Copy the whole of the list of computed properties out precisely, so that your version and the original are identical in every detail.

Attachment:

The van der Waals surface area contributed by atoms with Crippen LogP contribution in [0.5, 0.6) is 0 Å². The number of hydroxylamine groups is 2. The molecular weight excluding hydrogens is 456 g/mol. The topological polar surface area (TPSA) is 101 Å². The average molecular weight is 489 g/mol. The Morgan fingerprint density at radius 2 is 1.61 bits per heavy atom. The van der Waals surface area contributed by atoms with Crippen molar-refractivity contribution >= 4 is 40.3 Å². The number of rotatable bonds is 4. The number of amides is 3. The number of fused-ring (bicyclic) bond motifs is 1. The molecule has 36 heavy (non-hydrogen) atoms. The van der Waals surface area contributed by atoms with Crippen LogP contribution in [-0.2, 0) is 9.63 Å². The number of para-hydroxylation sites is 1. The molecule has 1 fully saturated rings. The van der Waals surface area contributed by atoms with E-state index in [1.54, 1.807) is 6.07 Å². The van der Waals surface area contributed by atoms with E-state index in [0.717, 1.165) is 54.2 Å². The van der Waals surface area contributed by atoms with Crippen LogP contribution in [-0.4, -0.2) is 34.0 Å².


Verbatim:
The van der Waals surface area contributed by atoms with Crippen LogP contribution in [0.5, 0.6) is 0 Å². The number of hydroxylamine groups is 2. The molecular weight excluding hydrogens is 456 g/mol. The topological polar surface area (TPSA) is 101 Å². The average molecular weight is 489 g/mol. The Morgan fingerprint density at radius 2 is 1.61 bits per heavy atom. The van der Waals surface area contributed by atoms with Crippen molar-refractivity contribution >= 4 is 40.3 Å². The number of rotatable bonds is 4. The number of amides is 3. The number of fused-ring (bicyclic) bond motifs is 1. The molecule has 36 heavy (non-hydrogen) atoms. The van der Waals surface area contributed by atoms with Crippen LogP contribution in [-0.2, 0) is 9.63 Å². The number of para-hydroxylation sites is 1. The molecule has 1 fully saturated rings. The van der Waals surface area contributed by atoms with E-state index in [1.54, 1.807) is 6.07 Å². The van der Waals surface area contributed by atoms with E-state index in [0.717, 1.165) is 54.2 Å². The van der Waals surface area contributed by atoms with Crippen LogP contribution in [-0.4, -0.2) is 34.0 Å².